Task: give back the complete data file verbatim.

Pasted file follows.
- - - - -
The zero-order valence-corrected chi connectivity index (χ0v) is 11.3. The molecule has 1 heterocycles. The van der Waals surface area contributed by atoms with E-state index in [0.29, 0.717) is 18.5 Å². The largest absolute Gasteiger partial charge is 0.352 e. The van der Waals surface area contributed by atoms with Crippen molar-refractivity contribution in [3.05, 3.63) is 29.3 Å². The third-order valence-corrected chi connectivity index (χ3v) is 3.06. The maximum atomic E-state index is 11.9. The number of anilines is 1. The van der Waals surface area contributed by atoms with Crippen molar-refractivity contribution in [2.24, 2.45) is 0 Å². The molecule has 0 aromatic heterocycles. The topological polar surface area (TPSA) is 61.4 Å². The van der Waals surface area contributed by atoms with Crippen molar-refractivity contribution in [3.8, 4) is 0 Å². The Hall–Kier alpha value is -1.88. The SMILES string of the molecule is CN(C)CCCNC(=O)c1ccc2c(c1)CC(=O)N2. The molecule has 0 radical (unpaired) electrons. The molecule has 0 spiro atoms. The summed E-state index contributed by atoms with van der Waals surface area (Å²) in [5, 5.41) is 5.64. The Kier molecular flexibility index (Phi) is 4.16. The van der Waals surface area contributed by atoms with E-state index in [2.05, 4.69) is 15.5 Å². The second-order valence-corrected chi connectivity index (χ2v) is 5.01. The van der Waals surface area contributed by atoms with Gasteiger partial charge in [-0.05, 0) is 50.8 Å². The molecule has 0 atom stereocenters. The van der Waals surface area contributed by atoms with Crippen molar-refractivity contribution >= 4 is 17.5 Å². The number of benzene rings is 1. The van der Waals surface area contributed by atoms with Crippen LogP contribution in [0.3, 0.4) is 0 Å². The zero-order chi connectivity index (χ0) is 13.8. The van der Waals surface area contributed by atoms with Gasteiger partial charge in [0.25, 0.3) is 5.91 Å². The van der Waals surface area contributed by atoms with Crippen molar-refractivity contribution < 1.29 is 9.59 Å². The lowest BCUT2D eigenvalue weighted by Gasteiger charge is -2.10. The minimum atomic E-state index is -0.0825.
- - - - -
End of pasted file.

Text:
The zero-order valence-corrected chi connectivity index (χ0v) is 11.3. The molecule has 1 heterocycles. The van der Waals surface area contributed by atoms with E-state index in [0.29, 0.717) is 18.5 Å². The largest absolute Gasteiger partial charge is 0.352 e. The van der Waals surface area contributed by atoms with Crippen molar-refractivity contribution in [3.05, 3.63) is 29.3 Å². The third-order valence-corrected chi connectivity index (χ3v) is 3.06. The maximum atomic E-state index is 11.9. The number of anilines is 1. The van der Waals surface area contributed by atoms with Crippen molar-refractivity contribution in [2.24, 2.45) is 0 Å². The molecule has 0 aromatic heterocycles. The topological polar surface area (TPSA) is 61.4 Å². The van der Waals surface area contributed by atoms with Crippen molar-refractivity contribution in [3.8, 4) is 0 Å². The Hall–Kier alpha value is -1.88. The SMILES string of the molecule is CN(C)CCCNC(=O)c1ccc2c(c1)CC(=O)N2. The molecule has 0 radical (unpaired) electrons. The molecule has 0 spiro atoms. The summed E-state index contributed by atoms with van der Waals surface area (Å²) in [5, 5.41) is 5.64. The Kier molecular flexibility index (Phi) is 4.16. The van der Waals surface area contributed by atoms with E-state index in [2.05, 4.69) is 15.5 Å². The second-order valence-corrected chi connectivity index (χ2v) is 5.01. The van der Waals surface area contributed by atoms with Gasteiger partial charge in [-0.05, 0) is 50.8 Å². The molecule has 0 atom stereocenters. The van der Waals surface area contributed by atoms with Crippen molar-refractivity contribution >= 4 is 17.5 Å². The number of benzene rings is 1. The van der Waals surface area contributed by atoms with Crippen LogP contribution in [0.3, 0.4) is 0 Å². The zero-order chi connectivity index (χ0) is 13.8. The van der Waals surface area contributed by atoms with Gasteiger partial charge in [0.25, 0.3) is 5.91 Å². The van der Waals surface area contributed by atoms with Crippen molar-refractivity contribution < 1.29 is 9.59 Å². The lowest BCUT2D eigenvalue weighted by Gasteiger charge is -2.10. The minimum atomic E-state index is -0.0825.